A recent article was published by CNN titled “How to help struggling college freshman boys who hide failure, according to an expert.” In this writing piece, the author explains how common it is for young men to go off to college with their future looking bright. They might join a fraternity, thrive socially, or say they are doing well in their classes, even though their reality may be much bleaker. Many external factors contribute to how well a student acclimates to life on their own, outside of their parents’ house. With the added pressures of college such as managing individual responsibilities, navigating peer pressure to drink or smoke, choosing when to attend classes, or participating in coursework altogether- it is very common for college students to struggle with mental health.
When you send your child off to their first year of college, they experience an entirely different world of freedom and individuality. Most suffer from anxiety, depression, and loneliness that are associated with “fomo” (fear of missing out) from opportunities, social isolation, and other academic pressures. Self-advocacy and taking responsibility for personal actions becomes a huge lesson learned in this timeframe as well. For many, if not all students, this is a constant exercise in self-discipline, willingness, motivation, and perseverance. With the endless pressures on your college-aged child, here we offer some ways you can help support from afar.
At first, it may be difficult to try and understand what it’s like to be a college freshman experiencing social pressures. Many of us were in college once, or remember what it was like to be pressured into different young adult experiences. The first way to support your struggling college kid would be to have an open conversation about these pressures before your child heads off to college. You can also introduce the conversation when it seems that these pressures are causing distress to your child to perform or act a certain way around others.
Encourage your child to engage in the social activities that are offered through campus life. You can help your child to find involvements that can help them make connections throughout campus as well. When it comes to the social pressure of substances, promote harm reduction instead of pressuring abstinence. Suggest ways that they can flee from a social environment when they may be uncomfortable instead of them feeling pressured to engage in an unsafe situation. Your student must be aware they can use you as a resource when stressed out or need to seek advice. The majority of college students do not have a trustworthy or nonjudgemental source to ask important questions. By being this resource for them, you are opening up a world of understanding and unconditional love.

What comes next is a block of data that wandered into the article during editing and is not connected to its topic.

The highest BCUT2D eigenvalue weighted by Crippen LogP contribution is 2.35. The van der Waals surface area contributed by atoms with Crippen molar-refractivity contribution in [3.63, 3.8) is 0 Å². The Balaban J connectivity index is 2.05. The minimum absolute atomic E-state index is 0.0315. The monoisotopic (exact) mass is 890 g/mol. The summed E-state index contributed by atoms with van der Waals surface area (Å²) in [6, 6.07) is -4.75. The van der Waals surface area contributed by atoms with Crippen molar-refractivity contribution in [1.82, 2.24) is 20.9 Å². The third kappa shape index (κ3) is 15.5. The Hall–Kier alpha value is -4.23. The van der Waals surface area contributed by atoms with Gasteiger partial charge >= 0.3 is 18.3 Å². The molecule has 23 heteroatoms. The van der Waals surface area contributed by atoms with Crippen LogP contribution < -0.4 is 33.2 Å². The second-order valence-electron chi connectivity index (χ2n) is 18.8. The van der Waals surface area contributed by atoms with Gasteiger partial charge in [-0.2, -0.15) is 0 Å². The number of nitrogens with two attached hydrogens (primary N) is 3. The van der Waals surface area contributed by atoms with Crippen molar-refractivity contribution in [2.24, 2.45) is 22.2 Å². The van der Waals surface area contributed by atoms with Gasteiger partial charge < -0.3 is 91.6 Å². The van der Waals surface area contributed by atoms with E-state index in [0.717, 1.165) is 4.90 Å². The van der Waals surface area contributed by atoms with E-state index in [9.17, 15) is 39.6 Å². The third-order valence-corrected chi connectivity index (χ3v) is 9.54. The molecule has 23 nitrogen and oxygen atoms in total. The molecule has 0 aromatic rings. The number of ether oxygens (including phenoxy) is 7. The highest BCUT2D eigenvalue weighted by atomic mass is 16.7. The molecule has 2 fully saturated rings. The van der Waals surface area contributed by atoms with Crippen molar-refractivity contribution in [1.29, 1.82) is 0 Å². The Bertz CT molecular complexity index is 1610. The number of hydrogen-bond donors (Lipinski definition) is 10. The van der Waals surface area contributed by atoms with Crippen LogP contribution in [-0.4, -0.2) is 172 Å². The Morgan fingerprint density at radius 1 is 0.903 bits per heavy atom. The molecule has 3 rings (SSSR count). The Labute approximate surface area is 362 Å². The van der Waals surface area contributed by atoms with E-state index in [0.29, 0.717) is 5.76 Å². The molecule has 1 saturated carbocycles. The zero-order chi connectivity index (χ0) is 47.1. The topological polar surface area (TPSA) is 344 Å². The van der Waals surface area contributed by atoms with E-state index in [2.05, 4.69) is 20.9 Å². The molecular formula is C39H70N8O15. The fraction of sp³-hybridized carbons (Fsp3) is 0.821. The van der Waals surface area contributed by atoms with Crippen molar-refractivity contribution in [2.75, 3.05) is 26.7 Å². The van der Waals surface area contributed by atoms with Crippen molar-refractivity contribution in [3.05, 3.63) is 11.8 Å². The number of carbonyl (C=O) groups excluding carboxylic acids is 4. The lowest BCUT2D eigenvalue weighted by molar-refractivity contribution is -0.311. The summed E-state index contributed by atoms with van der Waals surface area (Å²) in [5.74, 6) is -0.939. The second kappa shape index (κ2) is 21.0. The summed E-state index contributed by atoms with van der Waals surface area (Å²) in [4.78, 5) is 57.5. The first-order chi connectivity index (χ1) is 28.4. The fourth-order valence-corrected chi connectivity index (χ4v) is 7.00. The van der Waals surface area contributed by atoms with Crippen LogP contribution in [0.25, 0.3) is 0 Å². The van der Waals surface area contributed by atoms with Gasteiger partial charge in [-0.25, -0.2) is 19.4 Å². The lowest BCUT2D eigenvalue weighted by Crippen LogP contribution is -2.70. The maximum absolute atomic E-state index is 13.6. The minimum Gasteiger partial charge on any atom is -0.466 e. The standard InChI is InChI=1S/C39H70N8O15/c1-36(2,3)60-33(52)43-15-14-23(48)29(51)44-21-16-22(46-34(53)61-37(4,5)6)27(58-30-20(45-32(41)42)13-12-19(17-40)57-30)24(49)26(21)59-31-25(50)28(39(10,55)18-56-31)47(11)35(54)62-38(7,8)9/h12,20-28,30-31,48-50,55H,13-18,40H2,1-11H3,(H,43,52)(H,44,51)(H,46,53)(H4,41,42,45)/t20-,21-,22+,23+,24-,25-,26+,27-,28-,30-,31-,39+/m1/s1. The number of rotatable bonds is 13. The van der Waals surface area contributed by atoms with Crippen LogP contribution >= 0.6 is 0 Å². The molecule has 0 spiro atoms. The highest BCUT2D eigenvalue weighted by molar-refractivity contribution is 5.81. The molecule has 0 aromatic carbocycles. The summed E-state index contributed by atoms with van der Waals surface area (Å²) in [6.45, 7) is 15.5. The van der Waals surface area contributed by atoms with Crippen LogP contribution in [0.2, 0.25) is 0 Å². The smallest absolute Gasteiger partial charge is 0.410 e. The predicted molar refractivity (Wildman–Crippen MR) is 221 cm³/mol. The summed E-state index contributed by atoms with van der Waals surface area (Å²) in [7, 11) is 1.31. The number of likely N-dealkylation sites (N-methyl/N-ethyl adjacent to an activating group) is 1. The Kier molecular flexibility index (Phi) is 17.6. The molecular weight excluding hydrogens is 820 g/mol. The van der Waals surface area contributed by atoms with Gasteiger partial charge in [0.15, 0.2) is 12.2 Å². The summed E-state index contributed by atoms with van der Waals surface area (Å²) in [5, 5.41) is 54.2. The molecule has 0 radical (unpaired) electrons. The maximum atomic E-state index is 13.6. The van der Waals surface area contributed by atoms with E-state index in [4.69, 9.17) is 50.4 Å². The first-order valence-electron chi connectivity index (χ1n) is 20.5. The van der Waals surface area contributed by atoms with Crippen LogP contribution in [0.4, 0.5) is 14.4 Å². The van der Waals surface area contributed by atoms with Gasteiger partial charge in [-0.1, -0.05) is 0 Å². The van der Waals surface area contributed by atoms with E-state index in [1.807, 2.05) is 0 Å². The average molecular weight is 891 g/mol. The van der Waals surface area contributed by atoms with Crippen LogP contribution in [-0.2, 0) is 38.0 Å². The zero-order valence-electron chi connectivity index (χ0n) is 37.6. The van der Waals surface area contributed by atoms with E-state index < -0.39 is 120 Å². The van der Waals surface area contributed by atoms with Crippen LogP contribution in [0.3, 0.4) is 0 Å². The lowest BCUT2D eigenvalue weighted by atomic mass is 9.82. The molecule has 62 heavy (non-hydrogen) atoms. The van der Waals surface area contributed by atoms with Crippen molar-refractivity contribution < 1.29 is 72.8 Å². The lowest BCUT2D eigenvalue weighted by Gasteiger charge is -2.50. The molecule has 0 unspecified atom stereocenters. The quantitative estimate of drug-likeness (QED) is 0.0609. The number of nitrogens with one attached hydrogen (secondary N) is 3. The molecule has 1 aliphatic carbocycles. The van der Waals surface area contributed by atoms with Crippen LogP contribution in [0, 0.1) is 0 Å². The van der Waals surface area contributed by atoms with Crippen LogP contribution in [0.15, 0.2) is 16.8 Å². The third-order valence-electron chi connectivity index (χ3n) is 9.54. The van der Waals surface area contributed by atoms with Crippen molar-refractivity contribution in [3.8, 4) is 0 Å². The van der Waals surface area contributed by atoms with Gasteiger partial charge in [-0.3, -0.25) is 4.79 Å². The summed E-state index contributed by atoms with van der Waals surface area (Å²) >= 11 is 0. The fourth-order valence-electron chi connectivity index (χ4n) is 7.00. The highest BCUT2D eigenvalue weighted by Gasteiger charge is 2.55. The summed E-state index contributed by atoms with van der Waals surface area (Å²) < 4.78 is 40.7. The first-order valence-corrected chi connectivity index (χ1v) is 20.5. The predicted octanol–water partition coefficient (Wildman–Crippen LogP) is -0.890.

When you are open and honest with your child about mental health, they will feel more comfortable holding authentic conversations about mental health with others. Nearly everyone struggles in some way during the college/young adult transition. It is essential to make conversations about mental health less taboo and more normalized. You can also normalize seeking treatment for mental health conditions if your child is experiencing distressing or impairing symptoms. Nearly all colleges and universities offer therapy or treatment programs for students that need an ear to listen or new coping mechanisms to try. It is normal for college freshmen to want to make it seem like they have it all together, but normalizing discussions about mental health can motivate your child to seek help and support when they may need it most.
Compared to women, men tend to avoid asking for help even when they may need it most. There are a variety of on-campus resources that are available for students seeking any kind of help, especially for academics. College courses are not designed to be easy, and if anything, they are designed to challenge students. Parents must encourage their young adults to meet with academic advisors, professors, and maybe their residential assistant living on the same floor as them. Your child must take advantage of their campus resources to stay on the right track with their academics.
As your child is introduced to new coursework, it is common to struggle with exams and other assignments. Try to relay to your child that this is not failure. Struggle can turn into failure if it is not addressed. Most academic struggles can be fixed with a few meetings with a professor, and often students hesitate to take advantage of these meetings. Attending class is one of the most simple solutions when your kid is struggling.
As the college transition may be one of the most overwhelming and confusing experiences of your child’s life, encourage them to be patient and empower them to do whatever is best for their mental health. These years are essential for self-discovery and personal growth.
Young adulthood can be overwhelming as your young adult learns how to create a life for themself outside of the family home. There are many external factors that contribute to how well your child acclimates to life on their own, especially during college. When you send your child off to experience college, it is essential that you make time for authentic conversation about mental wellness. Many kids experience their first year at college with heavy social and academic pressures that may lead them to develop unhealthy habits. At SokyaHealth, we offer a unique, multidisciplinary, private psychiatric and mental health practice. Our team of professionals is equipped to provide compassionate mental health and holistic services to children, adolescents, and adults in California, Oregon, and Alaska regions. We offer convenient telemedicine appointments, anxiety treatment, depression treatment, and more. If you are interested in a consultation, please call us at 503-298-4592.